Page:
Foreign Exchange trading consists of buying and selling currencies in order to profit from the evolution of their relative values. The market for forex trading is the most liquid in the world, which means that one can buy or sell almost any currency around the clock, most days of the week. The Forex market begins its cycle with the opening of markets in Sydney, Australia. It continues through Tokyo and Europe, and closes with the end of trading in the USA. Placed on the Greenwich clock, 5 pm local time in Tokyo (closing time) is 9 AM the next day in Frankfurt (opening time).
The number of currencies in the world is in the hundreds. To differentiate them each has a 3-letter abbreviation. Thus, the US Dollar is the USD, the Euro – EUR, the Pound Sterling – GBP (Great British Pound), the Swiss Franc is CHF, and so on. These are then divided into major currencies – those belonging to the major economies (US, Japan, the Eurozone, the United Kingdom, Canada, Australia, Switzerland and New Zealand). The rest are minors (South African Rand – ZAR, the Hong Kong Dollar – HKD, the Mexican Peso – MXN …).
Currency trading takes place on two currencies each time – one being sold and the other bought. Thus each trade is described in terms of the two 3-letter currencies delineating the pair (EUR-USD, GBP-JPY …). These currency pair combinations are ALSO divided into three – Major pairs, Minor pairs and Exotic pairs. Major pairs are those that include the US Dollar – EURUSD, USDJPY, GBPUSD, USDCAD, USDCHF, AUDUSD and NZDUSD. Minor pairs are various combinations of major currencies (EURGBP, GBPAUD, NZDJPY, and so on). Exotic pairs are usually comprised of a major currency (including the USD) and a minor one – EURTRY, USDNOK… the variety is immense.
FOREX Terms & Units
The ratio of currency values in the pair equals the value of the pair. To compute this, we differentiate between the first currency mentioned in the pair – the BASE currency, and the second – the COUNTER currency. The value of the pair equals the amount of COUNTER currency required to buy or received for selling one unit of the BASE currency. Thus, if the exchange rate for the EURUSD is 1 Euro=1.4 USD, then the value of the EURUSD equals 1.4. This value is usually described until the fourth place after the decimal point (sometimes 5, and in the case of the Japanese yen – 2). The unit in that 4th place is called a PIP.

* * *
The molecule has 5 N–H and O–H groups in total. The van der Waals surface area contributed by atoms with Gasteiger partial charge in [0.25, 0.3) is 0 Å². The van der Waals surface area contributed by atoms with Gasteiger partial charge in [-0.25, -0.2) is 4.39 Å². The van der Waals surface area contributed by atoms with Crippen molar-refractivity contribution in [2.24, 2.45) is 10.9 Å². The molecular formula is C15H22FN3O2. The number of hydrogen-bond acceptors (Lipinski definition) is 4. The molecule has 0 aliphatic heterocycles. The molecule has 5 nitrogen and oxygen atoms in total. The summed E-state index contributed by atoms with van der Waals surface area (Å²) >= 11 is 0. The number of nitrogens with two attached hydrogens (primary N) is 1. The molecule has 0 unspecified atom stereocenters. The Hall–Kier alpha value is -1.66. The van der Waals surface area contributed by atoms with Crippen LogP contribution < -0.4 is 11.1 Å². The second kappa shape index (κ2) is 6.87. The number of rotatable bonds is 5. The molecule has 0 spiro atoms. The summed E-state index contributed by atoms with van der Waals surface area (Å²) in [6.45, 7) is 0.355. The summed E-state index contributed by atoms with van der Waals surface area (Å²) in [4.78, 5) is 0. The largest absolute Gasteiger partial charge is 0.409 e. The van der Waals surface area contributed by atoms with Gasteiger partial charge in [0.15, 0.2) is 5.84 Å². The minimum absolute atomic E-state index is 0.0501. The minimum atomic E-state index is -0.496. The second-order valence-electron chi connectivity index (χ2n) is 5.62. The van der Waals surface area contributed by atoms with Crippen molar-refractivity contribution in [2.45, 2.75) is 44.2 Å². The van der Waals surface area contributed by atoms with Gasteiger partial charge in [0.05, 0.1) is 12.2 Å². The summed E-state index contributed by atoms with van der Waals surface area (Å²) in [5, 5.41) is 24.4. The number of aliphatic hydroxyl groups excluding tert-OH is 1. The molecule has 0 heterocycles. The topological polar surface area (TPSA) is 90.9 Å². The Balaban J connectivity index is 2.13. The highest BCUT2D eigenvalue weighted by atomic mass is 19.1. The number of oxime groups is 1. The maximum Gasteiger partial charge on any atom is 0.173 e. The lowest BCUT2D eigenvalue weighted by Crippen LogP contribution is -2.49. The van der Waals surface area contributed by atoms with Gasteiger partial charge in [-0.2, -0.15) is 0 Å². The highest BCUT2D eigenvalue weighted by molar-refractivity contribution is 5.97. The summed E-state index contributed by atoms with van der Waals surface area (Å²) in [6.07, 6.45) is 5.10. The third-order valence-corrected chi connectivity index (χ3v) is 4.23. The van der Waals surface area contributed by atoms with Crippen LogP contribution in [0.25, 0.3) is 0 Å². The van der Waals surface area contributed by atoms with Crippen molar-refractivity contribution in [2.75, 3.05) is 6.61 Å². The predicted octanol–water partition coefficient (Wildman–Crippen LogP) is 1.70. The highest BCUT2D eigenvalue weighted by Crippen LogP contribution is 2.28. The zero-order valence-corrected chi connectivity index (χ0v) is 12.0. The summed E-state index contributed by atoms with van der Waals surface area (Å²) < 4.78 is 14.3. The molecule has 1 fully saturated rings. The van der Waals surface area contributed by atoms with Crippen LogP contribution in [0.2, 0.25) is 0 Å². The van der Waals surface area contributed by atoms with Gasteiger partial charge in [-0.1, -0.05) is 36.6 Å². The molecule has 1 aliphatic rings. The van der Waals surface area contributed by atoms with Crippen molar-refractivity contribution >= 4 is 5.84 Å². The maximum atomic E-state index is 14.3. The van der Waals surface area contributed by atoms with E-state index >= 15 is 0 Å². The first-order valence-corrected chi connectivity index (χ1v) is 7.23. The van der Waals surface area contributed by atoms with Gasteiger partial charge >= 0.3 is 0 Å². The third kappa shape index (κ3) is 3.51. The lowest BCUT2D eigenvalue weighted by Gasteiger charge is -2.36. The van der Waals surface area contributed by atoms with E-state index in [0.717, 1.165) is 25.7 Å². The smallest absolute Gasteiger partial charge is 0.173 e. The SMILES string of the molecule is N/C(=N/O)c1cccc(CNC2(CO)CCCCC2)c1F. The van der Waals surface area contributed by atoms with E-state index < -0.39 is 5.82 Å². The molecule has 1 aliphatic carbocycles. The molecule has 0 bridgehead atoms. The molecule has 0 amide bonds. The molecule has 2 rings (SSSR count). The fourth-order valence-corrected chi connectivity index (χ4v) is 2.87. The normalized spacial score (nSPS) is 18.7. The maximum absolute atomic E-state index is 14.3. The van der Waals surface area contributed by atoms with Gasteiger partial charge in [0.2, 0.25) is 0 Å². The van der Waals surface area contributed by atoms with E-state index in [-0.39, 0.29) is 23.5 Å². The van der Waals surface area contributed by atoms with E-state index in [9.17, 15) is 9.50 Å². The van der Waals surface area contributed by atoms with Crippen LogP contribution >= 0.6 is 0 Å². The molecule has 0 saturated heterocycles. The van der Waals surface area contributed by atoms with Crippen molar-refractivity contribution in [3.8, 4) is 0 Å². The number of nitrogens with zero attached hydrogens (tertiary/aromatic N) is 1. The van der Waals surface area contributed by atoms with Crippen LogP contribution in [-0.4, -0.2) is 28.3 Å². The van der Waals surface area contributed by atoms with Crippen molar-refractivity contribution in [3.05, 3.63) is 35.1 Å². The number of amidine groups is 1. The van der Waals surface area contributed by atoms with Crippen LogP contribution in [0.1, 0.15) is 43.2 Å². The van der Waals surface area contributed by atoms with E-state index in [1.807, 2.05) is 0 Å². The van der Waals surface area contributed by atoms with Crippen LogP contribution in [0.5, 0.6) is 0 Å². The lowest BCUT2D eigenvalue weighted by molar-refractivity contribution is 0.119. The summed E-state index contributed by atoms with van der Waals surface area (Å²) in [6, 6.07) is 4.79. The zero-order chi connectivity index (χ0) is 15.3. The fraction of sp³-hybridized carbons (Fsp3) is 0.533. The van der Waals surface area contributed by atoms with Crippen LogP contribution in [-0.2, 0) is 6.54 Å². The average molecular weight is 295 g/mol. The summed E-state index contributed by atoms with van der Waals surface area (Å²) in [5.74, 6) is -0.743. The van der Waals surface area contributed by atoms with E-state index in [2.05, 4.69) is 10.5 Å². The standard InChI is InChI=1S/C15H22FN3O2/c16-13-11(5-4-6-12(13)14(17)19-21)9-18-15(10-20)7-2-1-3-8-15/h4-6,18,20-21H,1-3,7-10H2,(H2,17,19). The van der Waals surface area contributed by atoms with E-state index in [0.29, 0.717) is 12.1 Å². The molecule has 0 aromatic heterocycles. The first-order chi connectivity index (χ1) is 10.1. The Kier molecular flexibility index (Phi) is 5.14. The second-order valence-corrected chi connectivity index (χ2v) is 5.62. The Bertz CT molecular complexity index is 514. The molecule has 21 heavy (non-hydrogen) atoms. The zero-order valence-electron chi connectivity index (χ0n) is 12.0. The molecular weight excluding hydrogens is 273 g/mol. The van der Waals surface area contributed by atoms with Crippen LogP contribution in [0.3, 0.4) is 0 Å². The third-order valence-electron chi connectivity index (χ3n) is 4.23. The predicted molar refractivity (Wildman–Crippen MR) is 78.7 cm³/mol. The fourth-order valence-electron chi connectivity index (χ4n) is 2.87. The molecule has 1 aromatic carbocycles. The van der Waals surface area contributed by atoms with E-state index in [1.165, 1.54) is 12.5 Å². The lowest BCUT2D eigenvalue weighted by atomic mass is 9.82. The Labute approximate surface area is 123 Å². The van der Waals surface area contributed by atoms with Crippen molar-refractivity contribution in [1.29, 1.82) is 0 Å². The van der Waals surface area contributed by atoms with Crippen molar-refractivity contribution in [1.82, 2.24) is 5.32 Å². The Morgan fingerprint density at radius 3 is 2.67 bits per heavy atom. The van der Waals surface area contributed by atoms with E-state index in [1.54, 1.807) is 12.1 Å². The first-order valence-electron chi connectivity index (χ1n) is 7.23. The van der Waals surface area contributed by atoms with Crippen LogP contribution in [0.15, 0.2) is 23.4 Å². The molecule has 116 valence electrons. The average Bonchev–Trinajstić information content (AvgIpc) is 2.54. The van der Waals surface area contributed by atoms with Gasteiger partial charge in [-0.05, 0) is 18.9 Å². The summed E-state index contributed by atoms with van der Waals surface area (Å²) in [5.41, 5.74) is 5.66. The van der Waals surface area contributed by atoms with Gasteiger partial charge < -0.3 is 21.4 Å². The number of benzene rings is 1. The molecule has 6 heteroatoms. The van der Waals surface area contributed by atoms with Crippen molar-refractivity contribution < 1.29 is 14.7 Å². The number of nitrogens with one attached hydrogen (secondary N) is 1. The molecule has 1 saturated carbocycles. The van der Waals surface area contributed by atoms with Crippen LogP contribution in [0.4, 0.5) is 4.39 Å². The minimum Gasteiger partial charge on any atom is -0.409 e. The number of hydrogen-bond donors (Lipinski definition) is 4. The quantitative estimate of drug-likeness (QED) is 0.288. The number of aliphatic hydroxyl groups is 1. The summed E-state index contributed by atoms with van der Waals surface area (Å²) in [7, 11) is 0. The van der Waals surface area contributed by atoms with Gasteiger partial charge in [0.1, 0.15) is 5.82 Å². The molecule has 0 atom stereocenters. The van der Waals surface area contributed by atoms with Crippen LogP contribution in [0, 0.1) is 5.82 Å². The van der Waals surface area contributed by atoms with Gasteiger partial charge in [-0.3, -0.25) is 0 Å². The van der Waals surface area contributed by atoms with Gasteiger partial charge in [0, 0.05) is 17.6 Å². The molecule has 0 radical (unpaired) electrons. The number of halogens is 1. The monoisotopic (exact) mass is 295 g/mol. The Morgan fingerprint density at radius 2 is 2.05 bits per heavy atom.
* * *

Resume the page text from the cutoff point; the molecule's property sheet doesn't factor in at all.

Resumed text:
When exchanging currencies – even at a money changer – three values are usually quoted: the middle value is the exchange rate as determined by central banks, the higher value is the rate at which one buys the pair (buys the BASE, sells the COUNTER currency) and the lower value is that at which one sells the pair (sells the base, buys and receives in exchange COUNTER currency). Clearly, what that means is that if one were to simultaneously buy and sell the pair, one would automatically lose the difference. This difference is called the SPREAD, and it’s the profit the money changer makes or the fee the broker takes for each exchange in return for client support, education and platform access.
As mentioned, the forex market is extremely liquid, or – in other words – large. As in physics, the weightier an asset, the harder it is to move. The daily volume of the forex market is measured in the trillions – remember, it includes every single trade made that requires the exchange of monies between two nationalities, and that includes inter-national trade, inter-bank transactions, etc. … not just tourists. As a result, it is very difficult to change the relative values of currency pairs. Thus, these changes are measured in pips – 1/10,000s of a currency unit at a time.
Consequently, to achieve any meaningful profit in the forex market, one must invest huge sums of money in order to take advantage of these miniscule movements. Since most retail traders cannot invest such sums, forex investments are leveraged by brokers. This entails the broker investing in a position alongside the client; and the ratio between the respective investments is expressed as a ratio – $100 of the broker’s money alongside $1 of the clients is expressed as a leverage ratio of 100:1. As a result, if the client invests $1, a movement of 1 pip that would be worth 1/100th of a cent is worth 1 cent if leveraged at 100:1. A $20 investment on a typical day where the movement is worth about 35 pips would result in a 7 cent profit or loss without leverage, $7 with (i.e. 35%!!).